good vi­bra­tions

Ex­plor­ing sound heal­ing

Santa Fe New Mexican - Healthy Living - - NEWS - By Staci Go­lar

Sound can star­tle us awake, en­er­gize us and even woo us back to sleep. It’s a con­stant sen­sory ex­pe­ri­ence for most peo­ple and one that helps us nav­i­gate the world.

Sound also con­tains mys­ti­cal con­nec­tions to the hu­man ex­pe­ri­ence. Hin­duism says that the whole world is con­tained in the sound Om (or Aum) and that Om was the source of cre­ation it­self. Cer­tain Ti­betan Bud­dhists use har­monic throat singing to ex­press heal­ing mantras. Sa­cred Gre­go­rian chant­ing, with its par­tic­u­lar melodic fea­tures, has been used in the Catholic Church for cen­turies. Shamans from many tra­di­tions are keep­ers of sa­cred songs, in­vok­ing them for par­tic­u­lar cer­e­monies or heal­ing.

In­ven­tor Nikola Tesla con­nected this an­cient wis­dom to sci­ence when he said, “If you want to find the se­crets of the uni­verse, think in terms of en­ergy, fre­quency and vi­bra­tion.” Sound heal­ing prac­ti­tion­ers in Santa Fe agree. But, why?

Jonathan Gold­man, a Colorado-based rock and roll mu­si­cian turned sound ther­apy guru, be­lieves there are a few prin­ci­ples in how sound works to bring bal­ance. In his 1992 book, Heal­ing

Sounds: The Power of Har­mon­ics, he writes that res­o­nance, en­train­ment and cor­re­spon­dence are key to ex­plain­ing sound as a tool for trans­for­ma­tion.

Res­o­nance is the fre­quency at which some­thing vi­brates, and Gold­man ex­plains that, “… ev­ery bone, or­gan and tis­sue in the body has a sep­a­rate res­o­nant fre­quency.” Through res­o­nance, it’s pos­si­ble for one vi­brat­ing body to set an­other in mo­tion (think of a high-pitched note break­ing a glass). With en­train­ment, the rhyth­mic vi­bra­tion of one ob­ject can cause a less pow­er­ful one to synch up (place clocks with pen­du­lums in the same room and soon all of the pen­du­lums will swing in the same di­rec­tion at the same time). With cor­re­spon­dence, Gold­man says, sounds can po­ten­tially

re­late to any vi­brat­ing ob­ject. “The same prin­ci­ple ap­plies to the fre­quen­cies of the hu­man body which may be far re­moved from those sounds which we can hear but which can be af­fected by au­di­ble vi­bra­tions.”

Con­suelo Luz, a lo­cal singer/song­writer fa­mous in­ter­na­tion­ally for her Sephardic (Judeo-Span­ish) mu­sic, stud­ied with Gold­man in the 1990s. It wasn’t un­til she later worked with Vickie Dodd in the Pa­cific Northwest, how­ever, that she added “vo­cal al­chemist” to her list of tal­ents. “I use my voice to cre­ate trans­for­ma­tion and change,” she notes, care­ful not to call her­self a healer.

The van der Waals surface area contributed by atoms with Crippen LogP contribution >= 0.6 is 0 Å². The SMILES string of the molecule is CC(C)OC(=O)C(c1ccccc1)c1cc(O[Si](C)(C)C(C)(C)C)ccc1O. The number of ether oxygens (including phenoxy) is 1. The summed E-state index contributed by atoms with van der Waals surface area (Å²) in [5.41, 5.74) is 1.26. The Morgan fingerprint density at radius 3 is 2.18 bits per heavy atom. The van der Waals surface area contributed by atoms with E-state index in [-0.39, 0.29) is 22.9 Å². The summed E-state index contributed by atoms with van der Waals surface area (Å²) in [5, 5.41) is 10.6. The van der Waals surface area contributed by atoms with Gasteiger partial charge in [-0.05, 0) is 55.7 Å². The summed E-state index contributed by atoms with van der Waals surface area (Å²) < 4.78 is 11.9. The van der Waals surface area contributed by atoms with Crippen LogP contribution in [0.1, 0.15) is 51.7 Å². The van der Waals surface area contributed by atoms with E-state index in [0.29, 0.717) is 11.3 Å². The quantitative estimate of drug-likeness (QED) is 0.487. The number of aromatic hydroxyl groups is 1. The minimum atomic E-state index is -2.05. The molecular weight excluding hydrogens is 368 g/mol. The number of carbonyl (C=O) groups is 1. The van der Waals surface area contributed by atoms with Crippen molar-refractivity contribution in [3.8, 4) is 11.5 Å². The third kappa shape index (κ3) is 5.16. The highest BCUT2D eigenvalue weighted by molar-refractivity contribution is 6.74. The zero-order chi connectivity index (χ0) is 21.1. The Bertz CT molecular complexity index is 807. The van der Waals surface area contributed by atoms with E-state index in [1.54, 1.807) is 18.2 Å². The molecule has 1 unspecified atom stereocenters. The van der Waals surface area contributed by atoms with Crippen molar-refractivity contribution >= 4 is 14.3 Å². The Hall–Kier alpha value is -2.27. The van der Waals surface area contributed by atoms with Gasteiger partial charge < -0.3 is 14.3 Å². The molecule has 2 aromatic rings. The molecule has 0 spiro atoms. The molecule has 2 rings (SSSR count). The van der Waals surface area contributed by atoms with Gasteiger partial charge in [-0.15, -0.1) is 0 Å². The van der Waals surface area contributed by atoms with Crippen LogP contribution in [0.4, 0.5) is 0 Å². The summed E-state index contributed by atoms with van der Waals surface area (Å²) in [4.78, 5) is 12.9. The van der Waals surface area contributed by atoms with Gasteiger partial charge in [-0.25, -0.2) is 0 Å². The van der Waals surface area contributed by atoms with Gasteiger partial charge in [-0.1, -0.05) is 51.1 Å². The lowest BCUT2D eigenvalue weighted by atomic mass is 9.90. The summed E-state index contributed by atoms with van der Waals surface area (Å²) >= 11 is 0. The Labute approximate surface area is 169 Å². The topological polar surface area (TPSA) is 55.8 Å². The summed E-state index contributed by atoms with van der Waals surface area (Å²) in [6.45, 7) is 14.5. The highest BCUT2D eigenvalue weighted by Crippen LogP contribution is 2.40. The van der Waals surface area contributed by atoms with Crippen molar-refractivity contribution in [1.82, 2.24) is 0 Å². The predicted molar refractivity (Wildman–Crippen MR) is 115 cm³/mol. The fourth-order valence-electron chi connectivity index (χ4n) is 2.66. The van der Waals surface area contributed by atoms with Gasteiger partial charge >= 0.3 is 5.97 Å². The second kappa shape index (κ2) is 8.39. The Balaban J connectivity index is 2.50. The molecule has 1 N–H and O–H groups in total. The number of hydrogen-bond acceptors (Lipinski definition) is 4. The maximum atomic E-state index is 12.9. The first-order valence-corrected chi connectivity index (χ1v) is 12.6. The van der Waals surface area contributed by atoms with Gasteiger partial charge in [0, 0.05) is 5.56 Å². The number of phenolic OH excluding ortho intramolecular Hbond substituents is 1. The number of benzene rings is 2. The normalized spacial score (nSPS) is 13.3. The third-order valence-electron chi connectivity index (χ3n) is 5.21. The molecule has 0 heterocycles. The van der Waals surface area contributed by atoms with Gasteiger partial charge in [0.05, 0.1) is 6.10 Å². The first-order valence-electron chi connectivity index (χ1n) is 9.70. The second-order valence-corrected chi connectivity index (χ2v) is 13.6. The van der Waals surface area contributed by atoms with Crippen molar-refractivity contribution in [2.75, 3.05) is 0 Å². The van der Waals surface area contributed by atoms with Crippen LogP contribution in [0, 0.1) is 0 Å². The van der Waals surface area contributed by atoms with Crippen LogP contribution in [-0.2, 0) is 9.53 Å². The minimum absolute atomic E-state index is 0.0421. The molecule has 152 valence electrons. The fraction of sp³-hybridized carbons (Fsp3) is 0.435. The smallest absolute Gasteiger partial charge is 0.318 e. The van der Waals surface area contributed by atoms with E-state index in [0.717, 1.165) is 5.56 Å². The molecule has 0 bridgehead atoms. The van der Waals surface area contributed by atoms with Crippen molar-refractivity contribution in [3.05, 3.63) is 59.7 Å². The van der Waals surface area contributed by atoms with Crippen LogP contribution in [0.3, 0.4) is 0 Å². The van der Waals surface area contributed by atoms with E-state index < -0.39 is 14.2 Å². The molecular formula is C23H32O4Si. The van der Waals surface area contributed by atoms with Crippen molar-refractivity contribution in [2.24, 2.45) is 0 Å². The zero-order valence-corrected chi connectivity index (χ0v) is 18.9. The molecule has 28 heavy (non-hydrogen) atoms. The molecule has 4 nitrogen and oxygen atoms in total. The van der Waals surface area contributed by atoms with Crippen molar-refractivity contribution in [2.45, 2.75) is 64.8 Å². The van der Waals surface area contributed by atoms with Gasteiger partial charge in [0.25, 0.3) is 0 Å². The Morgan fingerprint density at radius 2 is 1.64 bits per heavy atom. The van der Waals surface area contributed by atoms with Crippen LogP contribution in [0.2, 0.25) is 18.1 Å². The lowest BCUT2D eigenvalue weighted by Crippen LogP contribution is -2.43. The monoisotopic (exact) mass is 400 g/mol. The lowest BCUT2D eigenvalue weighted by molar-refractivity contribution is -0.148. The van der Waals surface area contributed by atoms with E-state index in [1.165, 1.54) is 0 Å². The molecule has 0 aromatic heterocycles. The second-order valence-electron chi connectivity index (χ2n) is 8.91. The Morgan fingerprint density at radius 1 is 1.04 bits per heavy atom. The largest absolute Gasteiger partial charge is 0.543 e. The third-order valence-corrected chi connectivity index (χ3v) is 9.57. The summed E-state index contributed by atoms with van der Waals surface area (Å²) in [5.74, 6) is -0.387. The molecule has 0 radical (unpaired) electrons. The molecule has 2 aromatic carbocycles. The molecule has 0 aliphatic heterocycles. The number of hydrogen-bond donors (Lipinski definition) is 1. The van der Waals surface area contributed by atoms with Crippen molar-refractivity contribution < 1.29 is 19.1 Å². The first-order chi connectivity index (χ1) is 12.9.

When Luz works on a client, she sings in­tu­itively, some­times adding in­stru­ments (such as Ti­betan singing bowls) while the per­son is ly­ing down, us­ing chakras, which are be­lieved to be cen­ters of spir­i­tual power in the hu­man body, as a kind of map to guide the ses­sion’s pro­gres­sion. “I’m tun­ing in to what is go­ing on in their body and spirit,” she says. “I make sounds that need to be ex­pressed so that they can heal, move or ac­ti­vate the en­ergy flow in places that have been blocked. I iden­tify spe­cific ar­eas that are in need of at­ten­tion and ex­pres­sion.”

In a more tac­tile ap­proach, Santa Fe-based Lau­rie McDon­ald uses tun­ing forks on par­tic­u­lar points on the body to move Qi (en­ergy) in a style sim­i­lar to acupunc­ture, but with­out nee­dles. In sim­ple terms, the tun­ing fork tines are struck to form a par­tic­u­lar sound wave, and the hu­man body be­comes a liv­ing res­onator when th­ese are ap­plied, mak­ing where they are ap­plied key to trans­form­ing one’s en­ergy.

Trained as an acu­ton­ics sound ther­apy prac­ti­tioner by the Acu­ton­ics In­sti­tute of In­te­gra­tive Medicine near Santa Fe, McDon­ald was ex­tremely skep­ti­cal of this modal­ity at first, tak­ing sev­eral classes be­fore she be­lieved it was a pow­er­ful heal­ing tool. Years later, she con­tin­ues to see note­wor­thy re­sults.

“I have a friend who had a frozen shoul­der and had tried ev­ery­thing for two years — phys­i­cal ther­apy, swim­ming pool ther­apy, acupunc­ture — and noth­ing worked for him,” she notes. “Af­ter I gave him one treat­ment, he could lift his arm.”

McDon­ald be­lieves that “Vi­bra­tional sound heal­ing has the po­ten­tial to re­align the body’s en­ergy at the source; res­onat­ing and re­in­forc­ing, re­leas­ing block­ages and nur­tur­ing; restor­ing the body to har­mo­nious func­tion­ing one cell at a time.”

Elle MacLaren, an­other acu­ton­ics ther­a­pist in Santa Fe, also has wit­nessed what she be­lieves are re­mark­able heal­ing ex­pe­ri­ences with sound. “The most pro­found would in­volve my work with can­cer pa­tients,” she said. As a per­son who has had can­cer her­self, she has ex­pe­ri­enced first hand how th­ese ses­sions sup­port one’s whole be­ing, com­ple­ment­ing other can­cer treat­ments.

While skep­tics about sound heal­ing abound, ther­a­pists agree the best way to de­cide whether it’s for you is to try it. As Luz said, “Say­ing you’re skep­ti­cal of sound be­ing able to heal and trans­form is like say­ing you’re skep­ti­cal of mu­sic. It’s the fab­ric of the uni­verse. Sound is the ul­ti­mate heal­ing tool.”

PHO­TOS COUR­TESY LAU­RIE MCDON­ALD

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